Chinese telecoms equipment maker Huawei has a hidden "backdoor" on the network of a major Dutch telecoms firm, making it possible to access customer data, newspaper De Volkskrant said on Thursday, citing unidentified intelligence sources. The newspaper said Dutch intelligence agency AIVD was looking into whether the situation had enabled spying by the Chinese government. In a statement, Huawei said it was "surprised" by the Volkskrant report and that it would not respond to its core allegations because they came from anonymous sources.
Dutch telecom firm Royal KPN NV said on Friday it would select a Western supplier to build its core 5G mobile network, making it one of the first European operators to make clear it would not pick China's Huawei for such work. The United States has been seeking to discourage its allies from using equipment made by Huawei because of concerns that it could be used for spying by the Chinese government. Huawei says such worries are baseless and U.S. policy is driven by economic interests.
AMSTERDAM (Reuters) - Dutch telecom company KPN will strip out equipment made by China's Huawei from its existing core mobile telecommunications network at the same time as it upgrades to 5G technology, ...
The Dutch government on Monday said it had established a special task force to weigh potential security risks as it prepares to build a 5G telecommunications network. The announcement came after Dutch Prime Minister Mark Rutte on Friday said his government was still exploring options for 5G and had not yet formed an opinion on the possible role of Chinese companies. The United States has lobbied Europe to shut out China's Huawei from such projects, saying its equipment could be used by the Chinese government for espionage.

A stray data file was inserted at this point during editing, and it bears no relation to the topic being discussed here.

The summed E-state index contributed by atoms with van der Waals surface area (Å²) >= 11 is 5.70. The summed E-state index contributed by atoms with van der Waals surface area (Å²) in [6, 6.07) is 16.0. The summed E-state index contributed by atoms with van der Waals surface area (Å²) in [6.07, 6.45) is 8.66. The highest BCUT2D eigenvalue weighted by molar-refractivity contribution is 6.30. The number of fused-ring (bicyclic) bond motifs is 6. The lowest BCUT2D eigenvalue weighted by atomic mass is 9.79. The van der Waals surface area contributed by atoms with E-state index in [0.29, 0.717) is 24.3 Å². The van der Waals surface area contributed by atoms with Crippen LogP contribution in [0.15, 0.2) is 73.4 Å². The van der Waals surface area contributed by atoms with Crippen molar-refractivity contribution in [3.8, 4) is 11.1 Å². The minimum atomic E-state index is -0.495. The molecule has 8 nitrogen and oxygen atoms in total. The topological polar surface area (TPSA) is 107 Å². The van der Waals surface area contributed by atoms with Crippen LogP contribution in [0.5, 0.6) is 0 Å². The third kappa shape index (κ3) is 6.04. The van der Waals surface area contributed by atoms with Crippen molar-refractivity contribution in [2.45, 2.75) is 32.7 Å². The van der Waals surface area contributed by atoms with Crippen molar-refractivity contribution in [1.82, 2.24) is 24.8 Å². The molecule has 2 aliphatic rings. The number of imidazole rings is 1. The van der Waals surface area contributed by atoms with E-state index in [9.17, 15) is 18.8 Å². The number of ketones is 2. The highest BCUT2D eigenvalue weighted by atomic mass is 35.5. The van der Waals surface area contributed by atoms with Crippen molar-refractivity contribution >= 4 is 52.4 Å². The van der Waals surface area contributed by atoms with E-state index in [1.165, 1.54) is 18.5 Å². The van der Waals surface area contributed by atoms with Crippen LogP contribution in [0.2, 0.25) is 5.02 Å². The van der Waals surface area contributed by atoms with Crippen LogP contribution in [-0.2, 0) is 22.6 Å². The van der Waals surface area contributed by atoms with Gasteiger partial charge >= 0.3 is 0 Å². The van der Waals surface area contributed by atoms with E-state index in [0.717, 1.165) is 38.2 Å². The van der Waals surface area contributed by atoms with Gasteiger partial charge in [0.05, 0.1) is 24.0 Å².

Announcement: Moody's announces completion of a periodic review of ratings of Koninklijke KPN N.V. Madrid, March 14, 2019 -- Moody's Investors Service ("Moody's") has completed a periodic review of the ratings of Koninklijke KPN N.V. and other ratings that are associated with the same analytical unit. The review was conducted through a portfolio review in which Moody's reassessed the appropriateness of the ratings in the context of the relevant principal methodology(ies), recent developments, and a comparison of the financial and operating profile to similarly rated peers.
AMSTERDAM (Reuters) - The Dutch government submitted a law to parliament on Tuesday that would enable it to block takeovers of telecom companies if they were deemed a threat to national security. The law ...